|Derek Sheely was remembered
at Frostburg State's senior day this past weekend. His parents have
made sure his legacy will continue much longer.
Frostburg State athletics photo
For the last two and a half months, Ken and Kristen Sheely have
been living out a parent's worst nightmare.
Their oldest child, Derek, a senior fullback on the Frostburg State football team, collapsed at a practice Monday, Aug. 22. Six days later, he was dead. In less than one week, the Sheelys' excitement over the Bobcats' season opener had transformed into the unimaginable torture of losing a child.
In the face of this tragedy, the Sheelys have shown strength that most hope never to need to find. Ken puts on a brave face in conversations, but you can hear it in his voice -- he longs to see his son, to watch just one more football game with him, to love him and hug him like only a father can.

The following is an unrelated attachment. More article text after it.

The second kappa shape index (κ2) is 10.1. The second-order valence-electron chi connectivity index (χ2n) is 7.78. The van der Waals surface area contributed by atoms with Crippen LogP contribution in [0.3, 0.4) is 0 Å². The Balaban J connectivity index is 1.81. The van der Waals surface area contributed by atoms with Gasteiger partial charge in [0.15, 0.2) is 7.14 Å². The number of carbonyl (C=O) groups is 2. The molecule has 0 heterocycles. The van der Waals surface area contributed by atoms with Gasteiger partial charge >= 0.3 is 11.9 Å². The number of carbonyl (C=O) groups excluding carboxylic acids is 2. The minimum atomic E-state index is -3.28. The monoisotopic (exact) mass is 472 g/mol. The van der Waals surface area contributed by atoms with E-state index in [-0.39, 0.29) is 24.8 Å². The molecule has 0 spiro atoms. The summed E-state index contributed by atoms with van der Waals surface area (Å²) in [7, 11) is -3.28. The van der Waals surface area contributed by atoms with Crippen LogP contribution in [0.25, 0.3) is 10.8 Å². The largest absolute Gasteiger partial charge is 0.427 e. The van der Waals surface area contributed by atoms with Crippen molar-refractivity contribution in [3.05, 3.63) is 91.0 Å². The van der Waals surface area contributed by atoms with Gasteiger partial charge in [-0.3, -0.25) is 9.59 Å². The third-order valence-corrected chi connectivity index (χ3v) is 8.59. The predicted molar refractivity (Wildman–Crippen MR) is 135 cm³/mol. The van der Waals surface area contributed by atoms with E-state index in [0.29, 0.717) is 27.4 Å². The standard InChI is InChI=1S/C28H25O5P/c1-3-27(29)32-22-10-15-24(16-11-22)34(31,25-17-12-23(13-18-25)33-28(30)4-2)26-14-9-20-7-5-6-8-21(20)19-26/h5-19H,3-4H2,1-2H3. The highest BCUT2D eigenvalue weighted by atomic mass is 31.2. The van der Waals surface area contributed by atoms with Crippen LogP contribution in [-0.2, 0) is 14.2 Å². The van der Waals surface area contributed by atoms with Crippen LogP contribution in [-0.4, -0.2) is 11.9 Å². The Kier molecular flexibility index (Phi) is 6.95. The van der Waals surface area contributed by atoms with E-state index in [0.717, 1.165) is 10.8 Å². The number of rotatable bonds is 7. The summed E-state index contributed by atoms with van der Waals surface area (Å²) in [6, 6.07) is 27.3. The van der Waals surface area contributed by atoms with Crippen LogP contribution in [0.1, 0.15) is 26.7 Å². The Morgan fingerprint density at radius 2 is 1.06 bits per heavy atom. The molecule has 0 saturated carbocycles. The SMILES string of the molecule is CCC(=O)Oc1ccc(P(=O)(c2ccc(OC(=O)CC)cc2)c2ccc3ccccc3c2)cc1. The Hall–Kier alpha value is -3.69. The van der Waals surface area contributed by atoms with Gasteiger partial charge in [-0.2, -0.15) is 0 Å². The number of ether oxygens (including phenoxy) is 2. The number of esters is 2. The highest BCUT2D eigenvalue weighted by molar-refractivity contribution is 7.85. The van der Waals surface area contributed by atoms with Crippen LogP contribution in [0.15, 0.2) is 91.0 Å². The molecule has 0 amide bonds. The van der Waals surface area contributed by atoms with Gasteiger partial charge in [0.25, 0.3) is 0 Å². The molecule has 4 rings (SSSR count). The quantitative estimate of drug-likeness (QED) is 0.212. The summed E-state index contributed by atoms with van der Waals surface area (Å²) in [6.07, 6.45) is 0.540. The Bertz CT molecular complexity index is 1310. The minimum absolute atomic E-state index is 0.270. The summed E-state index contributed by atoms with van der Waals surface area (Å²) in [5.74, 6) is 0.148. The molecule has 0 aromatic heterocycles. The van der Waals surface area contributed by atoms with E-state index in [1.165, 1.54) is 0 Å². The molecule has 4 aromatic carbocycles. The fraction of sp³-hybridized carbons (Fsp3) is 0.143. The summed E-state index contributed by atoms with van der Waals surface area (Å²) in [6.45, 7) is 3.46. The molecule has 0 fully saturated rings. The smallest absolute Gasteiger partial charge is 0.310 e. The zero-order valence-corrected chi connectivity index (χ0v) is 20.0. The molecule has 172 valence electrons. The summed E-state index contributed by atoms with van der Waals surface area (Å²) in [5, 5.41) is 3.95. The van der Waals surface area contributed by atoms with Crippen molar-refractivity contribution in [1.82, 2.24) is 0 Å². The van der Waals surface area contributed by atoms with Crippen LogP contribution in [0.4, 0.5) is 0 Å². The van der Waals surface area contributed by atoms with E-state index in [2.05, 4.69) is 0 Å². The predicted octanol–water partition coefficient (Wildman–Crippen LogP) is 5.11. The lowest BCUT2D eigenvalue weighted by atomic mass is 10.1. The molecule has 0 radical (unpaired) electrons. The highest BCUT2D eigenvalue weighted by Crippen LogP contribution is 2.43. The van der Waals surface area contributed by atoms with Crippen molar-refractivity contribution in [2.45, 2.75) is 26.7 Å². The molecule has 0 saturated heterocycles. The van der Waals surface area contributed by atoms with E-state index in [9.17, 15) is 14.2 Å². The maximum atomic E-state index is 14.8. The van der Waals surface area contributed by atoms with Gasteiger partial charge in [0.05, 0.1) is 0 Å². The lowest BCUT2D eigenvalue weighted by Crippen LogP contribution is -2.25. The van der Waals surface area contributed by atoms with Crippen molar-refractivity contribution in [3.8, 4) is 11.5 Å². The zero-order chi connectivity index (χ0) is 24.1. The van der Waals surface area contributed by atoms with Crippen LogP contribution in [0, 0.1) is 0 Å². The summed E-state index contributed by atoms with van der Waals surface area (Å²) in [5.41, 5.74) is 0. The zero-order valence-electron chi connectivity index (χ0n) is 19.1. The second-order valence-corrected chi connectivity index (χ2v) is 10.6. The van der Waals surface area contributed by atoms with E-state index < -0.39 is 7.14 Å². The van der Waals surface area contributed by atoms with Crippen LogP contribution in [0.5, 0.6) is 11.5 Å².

And the sobering reality is, he can't. It's that reality that tests the Sheelys' reserve on a daily basis, and it's a reality that will weigh on them through the approaching holidays.
"Everybody looks forward to the holiday seasons," Ken said. "Well, it's going to be really tough for us this year. It's hard for us to look forward to it. There's going to be that missing plate, the missing face at Christmas and New Years."
One shining light that has simultaneously helped preserve Derek's legacy, and get Ken and Kristen through the tragedy of losing him, has been the Derek Sheely Foundation. The Sheelys created the non-profit organization in October with the goal of "increasing awareness and research of traumatic brain injuries (TBI). It supports advancements in education, prevention, and treatment for all causes of TBI with a focus on youth sports."